by Zandra Nilsson
In the last year farmers have been protesting all over the world. In November 2018 tens of thousands Indian farmers were marching outside the parliament in Delhi to mark the agrarian crisis – it was the fourth farmer’s protest in the past one year. Half of India’s population works on farms even though farming only contributes to 15 % of the country’s GDP. The past years the productivity has declined and now the demonstrators asked for a higher crop price and loan waivers. At least 300,000 farmers have killed themselves since 1995 because of the crop failures in combination with struggles to pay back debts to banks and money lenders.
“Due to social media, there has been an increased awareness about farmers’ issues in Delhi,” says Monami Basu, a Delhi University professor who is also participating in the march.
Not only in India are the farmers unhappy about how much the government pays for their goods. Shepherds in Sardina, Italy, have in the past month been posting on social media how they pour out milk in the streets. A young farmer started the hasttag #iostoconnando (translated to I am with Nando) after he posted a video online spilling liters and liters of milk on the ground in a protest over the fall in prices. Together with the video the viewers could read the common motto “I’d rather dump it than sell it for next to nothing”. The video spread virally, and many other farmers started pouring out the milk and post about it. Last year the price for sheep milk dropped from 0.85 € per liter to 0.60 € per liter and now are the farmers protesting to get the price up to at least 0.70 € per liter.
Also, in June 2018 farmers in South Africa were protesting and marching on the streets. For five months the tariff for sugarcanes had been cancelled and 85 000 sugarcane farmers were scared of losing their jobs. The Department of Trade and Industry did not want to re-instate the sugarcane fare. This would resolve in a lower price for importing cheap sugarcanes instead of using the ones produced locally.
Female farmers suffer the most
Oxfam International is right now doing a campaign to highlight the farmers situation. They write:
“Behind the food we buy are millions of people who grow, catch and process it, passing it along a supply chain until it ends up in our homes. But in a global food industry worth trillions of dollars, far too many of the women and men behind our food are being forced into lives of hardship and suffering, working long hours in inhumane conditions for little reward.”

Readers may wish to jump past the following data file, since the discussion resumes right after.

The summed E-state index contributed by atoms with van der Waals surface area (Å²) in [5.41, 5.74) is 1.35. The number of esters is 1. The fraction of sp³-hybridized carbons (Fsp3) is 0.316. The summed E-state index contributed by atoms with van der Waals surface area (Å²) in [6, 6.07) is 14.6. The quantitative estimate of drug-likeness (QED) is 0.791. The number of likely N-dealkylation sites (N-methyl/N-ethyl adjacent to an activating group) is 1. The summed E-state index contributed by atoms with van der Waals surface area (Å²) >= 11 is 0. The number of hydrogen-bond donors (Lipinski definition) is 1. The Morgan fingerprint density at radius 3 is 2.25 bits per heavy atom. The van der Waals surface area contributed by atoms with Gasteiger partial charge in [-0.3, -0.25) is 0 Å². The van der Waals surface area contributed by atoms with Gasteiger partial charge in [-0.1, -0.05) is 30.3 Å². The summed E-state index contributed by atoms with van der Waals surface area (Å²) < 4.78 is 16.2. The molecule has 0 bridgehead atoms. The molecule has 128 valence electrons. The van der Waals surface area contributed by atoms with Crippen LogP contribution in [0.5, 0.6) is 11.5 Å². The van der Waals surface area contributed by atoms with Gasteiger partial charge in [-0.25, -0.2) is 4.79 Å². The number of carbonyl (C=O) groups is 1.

Women are the ones suffering the most from these inhumane working conditions, because they have most of the lowest paid jobs with the least security and are exposed to gender discrimination. About 80 % of the world’s food productions are made by small-scale farms and out of those 43 % are women in developing countries. In some countries, for example in South Asia, women are even the majority. Women get less access to land, loans and machineries and on top of that women are many times also taking care of the domestic activities such as cooking and cleaning.
Technology for Africa’s agriculture
Agriculture is Africa’s biggest economic sector and the producing is getting close to the same level as South America. Around the continent farmers want to boost their harvests and make the labor less exhaustive. Therefore, the tech companies are investing and developing apps for the agriculture industry. According to experts half of Africa’s population will have Internet access by 2025 and that could increase agricultural productivity with 3 billion dollars a year. Some of the apps focuses on helping the farmers to increase productivity, while others help them to connect with other farmers or suppliers without any middle hands. Others help them to access information about market prices, so they won’t be tricked by companies who try to offer them less money for the crops.
“The benefits of using the farmers’ app include the empowerment of women and the marginalized and the production of more and a more diverse array of produce. We can give farmers extension services, market information and a clear open trading platform for the value chain” says Mwila Lando, a young Zambian entrepreneur who designed the app Farmers Basket.
Downsides with apps
The idea of technology helping farmers in developing countries – especially female small-scale farmers – sounds like a great tool and aid. But there are downsides that still needs to be considered. First of all, in six years half on the population will have access to Internet. That simply means that there still many, many farmers without Internet access. In order to understand the statistics better we can compare Africa’s access to Internet with Europe’s: were already 87 % of all house hold had access to Internet in 2017. Secondly, women are not at all taking part of this technology the same way as men for several reasons. Almost two thirds of the worlds 781 million illiterate adults are women. To be able to use most apps, you must be able to read. Additionally, recent studies show that women are 10 % less likely than men to own a mobile phone and, in some regions, such as South Asia, women are 26 % less likely to own a mobile then men and therefore 70 % less likely to have access to Internet.
In conclusion, even if the apps can be helpful, we still need to keep searching and fighting for a better answer to the gender equalization for the female farmers in the developing countries. If the world could equalize the number of crops produced by women to the same as men produce, the world hunger would decrease by 17 %.